# Transactions of the American Mathematical Society

Published by the American Mathematical Society since 1900, Transactions of the American Mathematical Society is devoted to longer research articles in all areas of pure and applied mathematics.

ISSN 1088-6850 (online) ISSN 0002-9947 (print)

The 2020 MCQ for Transactions of the American Mathematical Society is 1.48.

What is MCQ? The Mathematical Citation Quotient (MCQ) measures journal impact by looking at citations over a five-year period. Subscribers to MathSciNet may click through for more detailed information.

## Extension complexity of low-dimensional polytopesHTML articles powered by AMS MathViewer

by Matthew Kwan, Lisa Sauermann and Yufei Zhao
Trans. Amer. Math. Soc. 375 (2022), 4209-4250

## Abstract:

Sometimes, it is possible to represent a complicated polytope as a projection of a much simpler polytope. To quantify this phenomenon, the extension complexity of a polytope $P$ is defined to be the minimum number of facets of a (possibly higher-dimensional) polytope from which $P$ can be obtained as a (linear) projection. This notion is motivated by its relevance to combinatorial optimisation, and has been studied intensively for various specific polytopes associated with important optimisation problems. In this paper we study extension complexity as a parameter of general polytopes, more specifically considering various families of low-dimensional polytopes.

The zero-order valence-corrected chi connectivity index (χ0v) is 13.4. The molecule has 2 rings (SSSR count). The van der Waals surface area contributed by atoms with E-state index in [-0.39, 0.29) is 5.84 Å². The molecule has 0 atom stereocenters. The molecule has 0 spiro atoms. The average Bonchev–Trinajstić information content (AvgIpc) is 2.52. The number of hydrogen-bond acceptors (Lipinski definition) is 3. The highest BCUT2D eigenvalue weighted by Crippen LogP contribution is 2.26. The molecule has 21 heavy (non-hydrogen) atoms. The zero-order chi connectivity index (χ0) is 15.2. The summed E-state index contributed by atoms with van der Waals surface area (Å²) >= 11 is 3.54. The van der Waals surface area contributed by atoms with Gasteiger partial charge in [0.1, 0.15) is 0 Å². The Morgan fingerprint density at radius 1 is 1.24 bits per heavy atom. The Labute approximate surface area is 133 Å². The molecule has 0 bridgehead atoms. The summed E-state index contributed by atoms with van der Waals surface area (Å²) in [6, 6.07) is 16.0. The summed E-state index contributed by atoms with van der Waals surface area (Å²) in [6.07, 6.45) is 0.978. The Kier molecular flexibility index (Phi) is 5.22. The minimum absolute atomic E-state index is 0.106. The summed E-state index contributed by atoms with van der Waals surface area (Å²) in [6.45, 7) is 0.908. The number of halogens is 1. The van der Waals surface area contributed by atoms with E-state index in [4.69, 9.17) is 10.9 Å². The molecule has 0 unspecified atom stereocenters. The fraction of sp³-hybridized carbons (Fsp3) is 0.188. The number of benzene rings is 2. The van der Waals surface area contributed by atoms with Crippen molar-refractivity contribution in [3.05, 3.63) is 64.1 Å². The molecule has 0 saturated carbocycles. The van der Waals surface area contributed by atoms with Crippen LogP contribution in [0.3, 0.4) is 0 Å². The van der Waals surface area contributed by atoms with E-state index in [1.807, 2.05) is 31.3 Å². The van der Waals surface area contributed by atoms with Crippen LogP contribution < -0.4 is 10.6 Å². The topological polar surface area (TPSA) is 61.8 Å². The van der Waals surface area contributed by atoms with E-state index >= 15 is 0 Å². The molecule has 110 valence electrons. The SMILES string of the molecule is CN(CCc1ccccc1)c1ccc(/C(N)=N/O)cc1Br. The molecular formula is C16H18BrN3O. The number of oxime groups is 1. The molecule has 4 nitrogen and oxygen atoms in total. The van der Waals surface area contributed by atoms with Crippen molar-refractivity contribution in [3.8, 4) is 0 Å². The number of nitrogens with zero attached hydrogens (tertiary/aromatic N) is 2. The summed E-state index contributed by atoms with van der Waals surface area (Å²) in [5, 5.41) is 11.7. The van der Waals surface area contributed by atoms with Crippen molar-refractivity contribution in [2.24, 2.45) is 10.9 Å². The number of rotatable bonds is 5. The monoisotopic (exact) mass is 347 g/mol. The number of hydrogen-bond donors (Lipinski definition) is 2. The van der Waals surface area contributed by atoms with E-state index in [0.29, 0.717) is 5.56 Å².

First, we prove that for a fixed dimension $d$, the extension complexity of a random $d$-dimensional polytope (obtained as the convex hull of random points in a ball or on a sphere) is typically on the order of the square root of its number of vertices. Second, we prove that any cyclic $n$-vertex polygon (whose vertices lie on a circle) has extension complexity at most $24\sqrt n$. This bound is tight up to the constant factor $24$. Finally, we show that there exists an $n^{o(1)}$-dimensional polytope with at most $n$ vertices and extension complexity $n^{1-o(1)}$. Our theorems are proved with a range of different techniques, which we hope will be of further interest.

References
Similar Articles
• Retrieve articles in Transactions of the American Mathematical Society with MSC (2020): 52B05
• Retrieve articles in all journals with MSC (2020): 52B05
• Matthew Kwan
• Affiliation: IST Austria, Klosterneuburg, Austria
• MR Author ID: 1056015
• ORCID: 0000-0002-4003-7567
• Email: matthew.kwan@ist.ac.at
• Lisa Sauermann
• Affiliation: Department of Mathematics, Massachusetts Institute of Technology, Cambridge, Massachussetts
• MR Author ID: 1051738
• Email: lsauerma@mit.edu
• Yufei Zhao
• Affiliation: Department of Mathematics, Massachusetts Institute of Technology, Cambridge, Massachusetts
• MR Author ID: 864404
• Email: yufeiz@mit.edu
• Received by editor(s): June 25, 2020
• Received by editor(s) in revised form: October 7, 2021
• Published electronically: March 31, 2022
• Additional Notes: The research of the first author was supported by SNSF Project 178493 and NSF Award DMS-1953990.
The research of the second author supported by NSF Award DMS-1953772.
The research of the third author was supported by NSF Award DMS-1764176, NSF CAREER Award DMS-2044606, a Sloan Research Fellowship, and the MIT Solomon Buchsbaum Fund.
• © Copyright 2022 Copyright by Matthew Kwan; Lisa Sauermann; Yufei Zhao
• Journal: Trans. Amer. Math. Soc. 375 (2022), 4209-4250
• MSC (2020): Primary 52B05
• DOI: https://doi.org/10.1090/tran/8614
• MathSciNet review: 4419057